Read more about Galina’s revelations transitioning from the law office to lockdown, below!
Where exactly are you living right now? Is this where you permanently reside or is it a temporary living situation due to the pandemic?
“Right now we are living in our tiny 700 square foot loft in the heart of historic core, DTLA. I have been living here for two years. I am “sheltering in place” with my husband :)”
What’s the biggest challenge you think you’ve faced during this quarantine situation?
“The biggest challenge for me has been handling my mental health. I have severe anxiety and being stuck home has been really challenging. Also, geographically we are close to Skid Row, which is a COVID hotspot, so we hear ambulance sirens and police helicopters almost constantly.
With fewer people out, crime rates have risen in our area and many of the homeless that typically stay in Skid Row are now taking to the street I live in–we are now living in fear of going outside not only from the disease but also crime and violence. Seeing almost all of downtown boarded up and shut down is eerie and the lines in front of the grocery stores are unsettling.”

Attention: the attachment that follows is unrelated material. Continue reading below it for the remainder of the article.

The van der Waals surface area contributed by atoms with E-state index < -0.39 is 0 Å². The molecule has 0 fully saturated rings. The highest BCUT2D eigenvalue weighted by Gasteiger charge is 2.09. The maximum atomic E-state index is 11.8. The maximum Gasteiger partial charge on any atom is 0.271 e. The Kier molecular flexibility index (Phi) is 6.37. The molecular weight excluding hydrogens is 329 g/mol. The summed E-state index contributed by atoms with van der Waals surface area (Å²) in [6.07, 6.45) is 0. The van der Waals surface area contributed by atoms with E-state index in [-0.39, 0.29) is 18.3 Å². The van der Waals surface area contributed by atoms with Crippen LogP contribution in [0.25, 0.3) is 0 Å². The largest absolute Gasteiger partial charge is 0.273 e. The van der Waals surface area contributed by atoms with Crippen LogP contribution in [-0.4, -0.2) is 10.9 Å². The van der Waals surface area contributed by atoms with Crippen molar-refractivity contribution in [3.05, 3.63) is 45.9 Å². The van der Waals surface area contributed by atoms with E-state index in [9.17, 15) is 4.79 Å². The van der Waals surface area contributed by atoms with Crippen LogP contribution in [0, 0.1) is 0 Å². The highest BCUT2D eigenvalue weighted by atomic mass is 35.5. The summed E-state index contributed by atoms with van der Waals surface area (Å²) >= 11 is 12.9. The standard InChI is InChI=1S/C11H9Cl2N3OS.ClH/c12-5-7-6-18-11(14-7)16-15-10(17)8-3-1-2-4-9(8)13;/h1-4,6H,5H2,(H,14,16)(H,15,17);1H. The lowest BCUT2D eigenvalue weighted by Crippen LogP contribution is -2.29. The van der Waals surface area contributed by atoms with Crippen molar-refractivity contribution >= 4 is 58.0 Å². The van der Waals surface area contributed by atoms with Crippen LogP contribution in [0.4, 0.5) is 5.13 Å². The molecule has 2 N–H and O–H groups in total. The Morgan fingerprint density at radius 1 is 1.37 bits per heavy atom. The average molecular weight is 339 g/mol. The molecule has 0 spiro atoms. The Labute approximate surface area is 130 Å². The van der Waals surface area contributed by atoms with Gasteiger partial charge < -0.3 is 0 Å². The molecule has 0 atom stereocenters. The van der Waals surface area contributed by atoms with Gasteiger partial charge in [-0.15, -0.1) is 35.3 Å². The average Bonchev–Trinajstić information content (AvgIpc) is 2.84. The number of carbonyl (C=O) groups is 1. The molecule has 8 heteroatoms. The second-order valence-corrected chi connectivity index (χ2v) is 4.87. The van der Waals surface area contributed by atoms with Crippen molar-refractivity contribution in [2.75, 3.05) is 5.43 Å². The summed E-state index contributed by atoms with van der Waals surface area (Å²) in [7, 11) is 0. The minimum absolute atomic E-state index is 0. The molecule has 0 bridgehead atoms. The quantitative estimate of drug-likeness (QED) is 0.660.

What have you been doing to keep your spirits up on a day-to-day basis?
“The first and perhaps most important is I have been trying to do is keep a routine. I have an alarm set, and go through the same motions I would if I were going in to the office. I take time to do forms of self care and beauty routines I wouldn’t typically have enough time to do.